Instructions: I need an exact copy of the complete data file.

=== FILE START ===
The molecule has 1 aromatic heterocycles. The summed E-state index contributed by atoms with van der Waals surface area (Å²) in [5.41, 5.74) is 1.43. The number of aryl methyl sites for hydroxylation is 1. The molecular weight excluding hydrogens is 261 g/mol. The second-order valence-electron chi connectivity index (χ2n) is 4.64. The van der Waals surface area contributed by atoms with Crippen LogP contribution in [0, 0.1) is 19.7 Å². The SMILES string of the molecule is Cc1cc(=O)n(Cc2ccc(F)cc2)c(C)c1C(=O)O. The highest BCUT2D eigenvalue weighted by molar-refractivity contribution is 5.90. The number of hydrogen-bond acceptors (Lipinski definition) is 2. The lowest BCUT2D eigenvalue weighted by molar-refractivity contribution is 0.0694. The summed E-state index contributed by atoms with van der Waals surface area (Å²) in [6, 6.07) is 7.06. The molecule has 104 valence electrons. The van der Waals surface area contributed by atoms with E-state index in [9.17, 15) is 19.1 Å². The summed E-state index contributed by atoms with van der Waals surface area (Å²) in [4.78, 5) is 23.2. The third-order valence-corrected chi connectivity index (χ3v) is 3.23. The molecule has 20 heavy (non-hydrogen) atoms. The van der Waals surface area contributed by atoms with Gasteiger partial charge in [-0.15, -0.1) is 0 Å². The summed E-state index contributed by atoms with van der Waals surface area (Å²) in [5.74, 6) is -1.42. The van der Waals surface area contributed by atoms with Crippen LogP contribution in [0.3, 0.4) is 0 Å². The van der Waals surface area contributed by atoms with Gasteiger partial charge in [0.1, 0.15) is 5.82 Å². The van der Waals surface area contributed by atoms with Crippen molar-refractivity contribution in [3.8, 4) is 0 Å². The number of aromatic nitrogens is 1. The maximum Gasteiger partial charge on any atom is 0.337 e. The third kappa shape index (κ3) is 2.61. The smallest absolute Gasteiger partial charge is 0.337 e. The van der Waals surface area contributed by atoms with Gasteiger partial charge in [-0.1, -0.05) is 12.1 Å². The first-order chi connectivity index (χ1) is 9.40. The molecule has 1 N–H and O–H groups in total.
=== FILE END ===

The molecule has 1 aromatic heterocycles. The summed E-state index contributed by atoms with van der Waals surface area (Å²) in [5.41, 5.74) is 1.43. The number of aryl methyl sites for hydroxylation is 1. The molecular weight excluding hydrogens is 261 g/mol. The second-order valence-electron chi connectivity index (χ2n) is 4.64. The van der Waals surface area contributed by atoms with Crippen LogP contribution in [0, 0.1) is 19.7 Å². The SMILES string of the molecule is Cc1cc(=O)n(Cc2ccc(F)cc2)c(C)c1C(=O)O. The highest BCUT2D eigenvalue weighted by molar-refractivity contribution is 5.90. The number of hydrogen-bond acceptors (Lipinski definition) is 2. The lowest BCUT2D eigenvalue weighted by molar-refractivity contribution is 0.0694. The summed E-state index contributed by atoms with van der Waals surface area (Å²) in [6, 6.07) is 7.06. The molecule has 104 valence electrons. The van der Waals surface area contributed by atoms with E-state index in [9.17, 15) is 19.1 Å². The summed E-state index contributed by atoms with van der Waals surface area (Å²) in [4.78, 5) is 23.2. The third-order valence-corrected chi connectivity index (χ3v) is 3.23. The molecule has 20 heavy (non-hydrogen) atoms. The van der Waals surface area contributed by atoms with Gasteiger partial charge in [-0.15, -0.1) is 0 Å². The summed E-state index contributed by atoms with van der Waals surface area (Å²) in [5.74, 6) is -1.42. The van der Waals surface area contributed by atoms with Crippen LogP contribution in [0.3, 0.4) is 0 Å². The van der Waals surface area contributed by atoms with Gasteiger partial charge in [0.1, 0.15) is 5.82 Å². The van der Waals surface area contributed by atoms with Crippen molar-refractivity contribution in [3.8, 4) is 0 Å². The number of aromatic nitrogens is 1. The maximum Gasteiger partial charge on any atom is 0.337 e. The third kappa shape index (κ3) is 2.61. The smallest absolute Gasteiger partial charge is 0.337 e. The van der Waals surface area contributed by atoms with Gasteiger partial charge in [-0.1, -0.05) is 12.1 Å². The first-order chi connectivity index (χ1) is 9.40. The molecule has 1 N–H and O–H groups in total.